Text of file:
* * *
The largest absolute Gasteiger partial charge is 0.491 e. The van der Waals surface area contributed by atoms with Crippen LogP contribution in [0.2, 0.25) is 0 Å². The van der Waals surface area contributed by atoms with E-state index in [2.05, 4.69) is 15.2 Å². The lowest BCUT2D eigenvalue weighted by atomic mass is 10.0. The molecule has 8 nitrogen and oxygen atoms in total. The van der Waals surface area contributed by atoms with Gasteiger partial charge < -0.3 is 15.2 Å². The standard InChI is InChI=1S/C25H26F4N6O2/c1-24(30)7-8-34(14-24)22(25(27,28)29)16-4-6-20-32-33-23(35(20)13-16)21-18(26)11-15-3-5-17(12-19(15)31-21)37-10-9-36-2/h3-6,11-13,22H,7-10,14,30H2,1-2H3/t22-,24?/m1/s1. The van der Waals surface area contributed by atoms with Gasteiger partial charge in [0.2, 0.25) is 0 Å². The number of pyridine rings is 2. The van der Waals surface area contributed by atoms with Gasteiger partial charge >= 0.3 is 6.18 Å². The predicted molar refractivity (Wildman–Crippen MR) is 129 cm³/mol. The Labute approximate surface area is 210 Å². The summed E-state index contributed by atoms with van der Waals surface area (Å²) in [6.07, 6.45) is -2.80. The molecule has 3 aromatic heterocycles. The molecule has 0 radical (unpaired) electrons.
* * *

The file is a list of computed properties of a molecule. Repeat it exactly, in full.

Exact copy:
The largest absolute Gasteiger partial charge is 0.491 e. The van der Waals surface area contributed by atoms with Crippen LogP contribution in [0.2, 0.25) is 0 Å². The van der Waals surface area contributed by atoms with E-state index in [2.05, 4.69) is 15.2 Å². The lowest BCUT2D eigenvalue weighted by atomic mass is 10.0. The molecule has 8 nitrogen and oxygen atoms in total. The van der Waals surface area contributed by atoms with Gasteiger partial charge < -0.3 is 15.2 Å². The standard InChI is InChI=1S/C25H26F4N6O2/c1-24(30)7-8-34(14-24)22(25(27,28)29)16-4-6-20-32-33-23(35(20)13-16)21-18(26)11-15-3-5-17(12-19(15)31-21)37-10-9-36-2/h3-6,11-13,22H,7-10,14,30H2,1-2H3/t22-,24?/m1/s1. The van der Waals surface area contributed by atoms with Gasteiger partial charge in [0.2, 0.25) is 0 Å². The number of pyridine rings is 2. The van der Waals surface area contributed by atoms with Gasteiger partial charge >= 0.3 is 6.18 Å². The predicted molar refractivity (Wildman–Crippen MR) is 129 cm³/mol. The Labute approximate surface area is 210 Å². The summed E-state index contributed by atoms with van der Waals surface area (Å²) in [6.07, 6.45) is -2.80. The molecule has 3 aromatic heterocycles. The molecule has 0 radical (unpaired) electrons.